‘As the New Lynching Peach and Justice Memorial opens in Alabama, a look back on America’s history of racial terrorism, listening back to interviews with historian Philip Dray, author of At the Hands of Persons Unknown, and James Allen, who collected postcard “souvenirs” of lynchings for Without Sanctuary.’
‘Although fairness and. Justice are beautiful gravitates by which we as human creatures try to live with one another, the storm and the germ, the termites eating the foundation of your home, the errant stone breaking your windshield, the wave swamping your little boat—these molecules of experience do not understand what is fair. They just bombard us in the endless cosmic dance of life that just keeps happening. […] Life is not fair, but unbending in its capacity to change us; that compassion is fair and feeling is just—that we are not responsible for all that befalls us [or maybe we are] only for how we receive it and for how we hold each other up along the way.’
Feminine and masculine energies.
’When we are dominated by our male side (overrational and stoic, never showing our feelings), our feminine side (our deeper creative, receptive energies) becomes strident and stifled, explosive when finally allowed to surface.
Those who are contained and guarded—male or female—are somewhat frightened by those who are intuitive and expressive; just as those who are intuitive and expressive; just as those who are more readily impacted by what they feel find inexpressive quite suffocating. We find each other, and the stocks grow nervous, while the passionate sweat more.
This is part of life: we find each other and pull.
Too often, under the guise of being asked to be prepared and mature, we are seduced into watching over living, into naming over feeling, into understanding over experience. Yet, as two hands cup water to the mouth, we need both male and female energies to drink fully of this life.’
-Mark Nepo, Book of Awakening
Science of Mind:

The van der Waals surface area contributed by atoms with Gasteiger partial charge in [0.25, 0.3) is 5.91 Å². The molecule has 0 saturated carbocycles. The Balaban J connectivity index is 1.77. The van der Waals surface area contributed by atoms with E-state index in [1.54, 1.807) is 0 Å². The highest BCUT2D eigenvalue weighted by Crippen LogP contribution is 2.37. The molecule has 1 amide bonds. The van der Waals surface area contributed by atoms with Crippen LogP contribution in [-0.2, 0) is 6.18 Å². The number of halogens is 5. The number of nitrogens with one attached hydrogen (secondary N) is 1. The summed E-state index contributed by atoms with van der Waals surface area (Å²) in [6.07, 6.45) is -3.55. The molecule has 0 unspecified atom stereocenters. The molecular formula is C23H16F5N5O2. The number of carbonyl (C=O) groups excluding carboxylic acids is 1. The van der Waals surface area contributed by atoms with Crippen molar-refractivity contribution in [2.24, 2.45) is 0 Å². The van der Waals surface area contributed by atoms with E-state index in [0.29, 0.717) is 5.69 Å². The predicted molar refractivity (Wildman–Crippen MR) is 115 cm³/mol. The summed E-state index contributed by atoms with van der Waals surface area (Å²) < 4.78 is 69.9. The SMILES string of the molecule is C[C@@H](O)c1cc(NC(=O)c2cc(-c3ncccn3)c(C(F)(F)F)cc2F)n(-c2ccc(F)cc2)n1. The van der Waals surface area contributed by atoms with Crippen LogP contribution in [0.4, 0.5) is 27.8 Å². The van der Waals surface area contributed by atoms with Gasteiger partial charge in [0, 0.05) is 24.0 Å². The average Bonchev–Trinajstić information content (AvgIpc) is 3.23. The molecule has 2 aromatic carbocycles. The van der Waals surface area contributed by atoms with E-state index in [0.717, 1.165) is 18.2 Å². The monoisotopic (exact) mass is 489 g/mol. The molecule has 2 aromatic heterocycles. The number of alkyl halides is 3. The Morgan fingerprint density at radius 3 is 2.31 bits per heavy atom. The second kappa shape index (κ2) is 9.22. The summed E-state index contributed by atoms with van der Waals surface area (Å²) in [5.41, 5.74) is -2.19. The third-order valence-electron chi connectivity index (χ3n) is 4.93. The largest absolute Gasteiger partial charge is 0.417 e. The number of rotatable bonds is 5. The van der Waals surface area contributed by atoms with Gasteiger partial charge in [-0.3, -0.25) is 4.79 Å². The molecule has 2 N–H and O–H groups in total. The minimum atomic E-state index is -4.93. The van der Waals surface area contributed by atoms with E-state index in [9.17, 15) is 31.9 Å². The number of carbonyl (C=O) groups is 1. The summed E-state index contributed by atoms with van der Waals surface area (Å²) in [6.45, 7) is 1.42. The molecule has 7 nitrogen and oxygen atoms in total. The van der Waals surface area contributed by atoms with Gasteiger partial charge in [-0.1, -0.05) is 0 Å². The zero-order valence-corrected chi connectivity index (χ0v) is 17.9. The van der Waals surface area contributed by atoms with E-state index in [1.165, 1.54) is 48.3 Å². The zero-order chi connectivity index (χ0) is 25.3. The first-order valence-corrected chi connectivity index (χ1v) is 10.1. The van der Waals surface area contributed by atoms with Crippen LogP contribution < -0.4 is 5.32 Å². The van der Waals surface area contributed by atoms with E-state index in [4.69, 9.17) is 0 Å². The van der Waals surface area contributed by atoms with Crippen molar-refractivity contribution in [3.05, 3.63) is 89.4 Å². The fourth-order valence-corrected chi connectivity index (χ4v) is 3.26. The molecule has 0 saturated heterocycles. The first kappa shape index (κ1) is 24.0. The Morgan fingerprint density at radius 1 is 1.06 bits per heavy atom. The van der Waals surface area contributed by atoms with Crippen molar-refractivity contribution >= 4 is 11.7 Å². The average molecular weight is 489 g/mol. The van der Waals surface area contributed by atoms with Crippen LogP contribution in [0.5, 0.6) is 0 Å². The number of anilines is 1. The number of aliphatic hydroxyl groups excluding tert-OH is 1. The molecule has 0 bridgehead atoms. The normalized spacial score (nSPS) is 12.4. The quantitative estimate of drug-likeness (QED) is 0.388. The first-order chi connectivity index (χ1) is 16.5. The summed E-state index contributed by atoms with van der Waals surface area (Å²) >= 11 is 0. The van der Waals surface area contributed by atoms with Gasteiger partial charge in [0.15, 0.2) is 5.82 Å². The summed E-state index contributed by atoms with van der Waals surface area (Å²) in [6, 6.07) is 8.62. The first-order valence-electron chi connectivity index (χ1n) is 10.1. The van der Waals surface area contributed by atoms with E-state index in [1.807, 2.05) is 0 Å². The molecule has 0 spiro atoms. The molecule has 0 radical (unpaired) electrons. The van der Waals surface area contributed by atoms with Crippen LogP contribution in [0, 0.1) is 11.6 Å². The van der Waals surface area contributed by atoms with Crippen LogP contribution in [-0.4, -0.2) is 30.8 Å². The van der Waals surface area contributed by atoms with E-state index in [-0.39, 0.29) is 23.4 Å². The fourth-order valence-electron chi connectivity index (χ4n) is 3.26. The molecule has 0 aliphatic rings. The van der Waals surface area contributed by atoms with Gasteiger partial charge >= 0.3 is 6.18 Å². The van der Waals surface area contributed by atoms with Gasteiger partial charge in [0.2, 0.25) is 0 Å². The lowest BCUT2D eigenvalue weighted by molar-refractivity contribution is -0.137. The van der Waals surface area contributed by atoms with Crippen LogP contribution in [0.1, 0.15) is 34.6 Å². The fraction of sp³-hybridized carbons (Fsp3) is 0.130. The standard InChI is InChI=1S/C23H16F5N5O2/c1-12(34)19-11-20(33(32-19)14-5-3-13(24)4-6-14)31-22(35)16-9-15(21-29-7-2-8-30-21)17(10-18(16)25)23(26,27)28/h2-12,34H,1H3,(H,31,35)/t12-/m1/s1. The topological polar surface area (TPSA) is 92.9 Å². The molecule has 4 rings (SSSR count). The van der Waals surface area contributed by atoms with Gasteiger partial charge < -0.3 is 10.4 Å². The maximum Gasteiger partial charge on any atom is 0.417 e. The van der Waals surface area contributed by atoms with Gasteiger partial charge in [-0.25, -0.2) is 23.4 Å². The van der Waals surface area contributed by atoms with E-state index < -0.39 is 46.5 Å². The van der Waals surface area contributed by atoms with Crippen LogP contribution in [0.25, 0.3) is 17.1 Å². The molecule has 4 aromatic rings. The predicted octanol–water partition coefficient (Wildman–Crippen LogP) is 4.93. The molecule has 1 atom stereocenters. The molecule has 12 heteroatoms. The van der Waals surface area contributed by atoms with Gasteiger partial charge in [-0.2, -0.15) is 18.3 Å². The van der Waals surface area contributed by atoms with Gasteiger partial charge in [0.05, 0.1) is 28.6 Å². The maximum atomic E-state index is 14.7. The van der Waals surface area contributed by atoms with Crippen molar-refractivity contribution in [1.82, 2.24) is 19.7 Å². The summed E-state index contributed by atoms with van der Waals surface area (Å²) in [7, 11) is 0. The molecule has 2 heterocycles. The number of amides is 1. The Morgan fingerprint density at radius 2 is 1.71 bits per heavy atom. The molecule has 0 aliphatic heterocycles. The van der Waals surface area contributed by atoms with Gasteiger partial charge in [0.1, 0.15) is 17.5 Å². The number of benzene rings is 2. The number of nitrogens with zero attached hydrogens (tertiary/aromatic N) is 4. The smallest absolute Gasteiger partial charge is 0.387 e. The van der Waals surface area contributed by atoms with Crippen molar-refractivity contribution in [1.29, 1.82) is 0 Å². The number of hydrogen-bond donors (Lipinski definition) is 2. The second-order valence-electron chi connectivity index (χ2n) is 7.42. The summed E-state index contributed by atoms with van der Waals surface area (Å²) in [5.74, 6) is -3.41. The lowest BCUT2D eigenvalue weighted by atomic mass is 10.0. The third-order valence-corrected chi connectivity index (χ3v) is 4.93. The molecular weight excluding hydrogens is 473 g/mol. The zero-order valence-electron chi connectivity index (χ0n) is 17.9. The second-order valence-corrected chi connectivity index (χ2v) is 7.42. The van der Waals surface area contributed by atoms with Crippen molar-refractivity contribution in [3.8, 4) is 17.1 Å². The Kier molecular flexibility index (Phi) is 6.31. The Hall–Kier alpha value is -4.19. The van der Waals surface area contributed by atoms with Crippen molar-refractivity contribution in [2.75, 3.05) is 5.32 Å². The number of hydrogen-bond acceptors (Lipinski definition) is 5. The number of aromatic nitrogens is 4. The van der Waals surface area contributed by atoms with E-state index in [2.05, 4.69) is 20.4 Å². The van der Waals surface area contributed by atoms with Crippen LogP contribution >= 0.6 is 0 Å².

There is a place where we begin and leave off physically, but there is no place where we begin and leave off mentally or spiritually.
If we do not merge with others in cooperation, in unity, and in happiness, we may be certain that there is something in us that feels it has been rebuffed or rejected.
In truth, the heart, like the Earth, is continually blanketed by ever-changing atmospheres that come and go between who we are and how we leave our days.
If we could only suspend our judgement when clouded in the heart. For many skepticisms are born from conclusions draw while unable to see, as if any kind of understanding will prevent the clouds from coming or going, again and again.
But no clouds last forever.
The Earth and all that grows from it knows this well. So does the heart and everything that grows from it, in spite of all our very understandable pains.
“Beauty, whoever we find it, is the salve that keeps us vital and fresh. But Truth, in its uncompromised and naked story, no matter how harsh, has a Beauty all its own that is cleansing. […] Like X and Y chromosomes, they make up the fundamental elements of life that no one can do without. They are the yin and yang of existence–one cleanses the wound, while the other heals the wound.”
Beauty is Truth, Truth Beauty
That is all you know on earth,
and all you need to know.
“This is why we must remember the Holocaust and other atrocities exactly as they were. This is why it is essential to bear honest witness to our own naked stories.
Still, as wise as the message he came upon is, there is an equal lesson in how young Keats came upon it. For only by voicing our tender pains can we find our way to the deer Beauties and Truths that like ropes and wheels can carry us.”
“Breathe fully and, in the next breath, allow the beauty around you to revitalize the place in you that is raw.”